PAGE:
But, as we saw in the last American elections, those invisible people can and do make a substantial difference in the shape of their democracies. They reject extremism in any form: religious, political, intellectual and emotional. Unlike their loudmouthed competitors, they truly want a system and a country that works for as many people as possible. They're more tolerant of those who are 'different'. They do not live in the fear and terror that so grips people like Malkin, Coulter or Limbaugh who are afraid of their own shadows (literally and metaphorically).
We liberals may have our political differences with the conservatives but the majority of them are actually willing to listen and talk to us when it comes to dealing with issues like human and civil rights and justice. And we are bound together when it comes to preferring a peaceful, harmonious society to one that is so divided by ugly untruths that cause things like war, torture and powermongering.
We all have one aim: to live our lives in productive and meaningful ways. The challenge comes when we must decide how that works best for everyone. That's where we differ but, even there, we are not so far apart that we cannot work together towards that end. History has proven that it's possible. It's been hard to remember that in the corrupted political climate that has been far too pervasive recently.
America has now reached a point where the extremists of all stripes have lost. They're definitely still there and will keep shouting their platforms from the rooftops - doing their damage as they are so apt to, but their power has been seriously diminished and fewer people are taking them seriously. Even those among such radical political schools of thought like neoconservatism have admitted that their ideas have failed. They have been defeated - and rightly so. Societies cannot suffer fools like that gladly for any extended period of time without cracking at the foundations. Too often the ideology that fuels extremism is simply not based in reality. It is based on force and wild ideas that may seem attractive to some but, as we have seen, offers no practical solutions for the majority of citizens to exist in any form of cohesiveness or unity.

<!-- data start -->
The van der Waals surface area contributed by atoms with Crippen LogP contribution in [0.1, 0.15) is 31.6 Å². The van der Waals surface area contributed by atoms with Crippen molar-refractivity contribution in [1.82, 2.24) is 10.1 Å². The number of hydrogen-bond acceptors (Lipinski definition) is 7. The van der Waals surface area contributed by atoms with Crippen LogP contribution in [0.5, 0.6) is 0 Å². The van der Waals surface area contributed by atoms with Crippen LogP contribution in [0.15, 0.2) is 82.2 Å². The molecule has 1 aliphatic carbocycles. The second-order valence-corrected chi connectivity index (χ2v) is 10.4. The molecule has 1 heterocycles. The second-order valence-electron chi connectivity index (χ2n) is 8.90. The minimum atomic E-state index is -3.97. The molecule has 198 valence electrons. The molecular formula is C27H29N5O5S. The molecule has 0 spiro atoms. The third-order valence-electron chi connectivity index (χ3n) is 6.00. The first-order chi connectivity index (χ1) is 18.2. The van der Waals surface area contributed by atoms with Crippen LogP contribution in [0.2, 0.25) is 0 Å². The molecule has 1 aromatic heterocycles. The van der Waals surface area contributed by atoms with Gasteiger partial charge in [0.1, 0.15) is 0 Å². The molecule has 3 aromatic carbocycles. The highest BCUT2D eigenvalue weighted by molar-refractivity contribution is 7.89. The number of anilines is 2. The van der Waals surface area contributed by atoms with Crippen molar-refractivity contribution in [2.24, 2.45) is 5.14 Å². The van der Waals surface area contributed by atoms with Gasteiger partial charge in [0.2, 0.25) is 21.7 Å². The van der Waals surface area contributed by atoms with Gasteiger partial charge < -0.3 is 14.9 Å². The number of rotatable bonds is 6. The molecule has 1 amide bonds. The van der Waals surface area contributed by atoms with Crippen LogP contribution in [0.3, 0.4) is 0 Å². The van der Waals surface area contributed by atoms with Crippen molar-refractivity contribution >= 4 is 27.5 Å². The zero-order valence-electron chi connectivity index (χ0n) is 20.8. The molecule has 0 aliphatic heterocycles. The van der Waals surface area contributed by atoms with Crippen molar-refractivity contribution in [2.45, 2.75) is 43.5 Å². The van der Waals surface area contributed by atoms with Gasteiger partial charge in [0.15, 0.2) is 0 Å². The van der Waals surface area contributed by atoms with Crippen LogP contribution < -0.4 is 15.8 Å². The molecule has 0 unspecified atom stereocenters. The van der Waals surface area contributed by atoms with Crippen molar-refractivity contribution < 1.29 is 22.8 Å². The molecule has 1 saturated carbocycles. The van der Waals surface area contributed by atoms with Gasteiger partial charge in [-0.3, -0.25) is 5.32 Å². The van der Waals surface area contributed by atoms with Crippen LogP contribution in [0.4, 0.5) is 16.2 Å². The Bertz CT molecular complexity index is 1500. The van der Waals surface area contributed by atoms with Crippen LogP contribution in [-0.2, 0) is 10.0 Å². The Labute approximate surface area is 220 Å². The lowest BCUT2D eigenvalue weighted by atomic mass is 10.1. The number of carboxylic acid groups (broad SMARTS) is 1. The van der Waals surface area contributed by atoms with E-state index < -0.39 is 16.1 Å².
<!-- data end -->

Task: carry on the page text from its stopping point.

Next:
We can easily forgive a child who is afraid of the dark; the real tragedy of life is when men are afraid of the light.
Any one who has common sense will remember that the bewilderments of the eyes are of two kinds, and arise from two causes, either from coming out of the light or from going into the light, which is true of the mind's eye, quite as much as of the bodily eye; and he who remembers this when he sees any one whose vision is perplexed and weak, will not be too ready to laugh; he will first ask whether that soul of man has come out of the brighter light, and is unable to see because unaccustomed to the dark, or having turned from darkness to the day is dazzled by excess of light.
The tensions of these times are far from being over, but the spirit of people who truly want to move forward in genuinely effective and thoughtful ways has won the day. It's now time to build on that victory and to leave behind those who continue to choose to live in darkness, even in the face of the brilliant light that they deny even exists.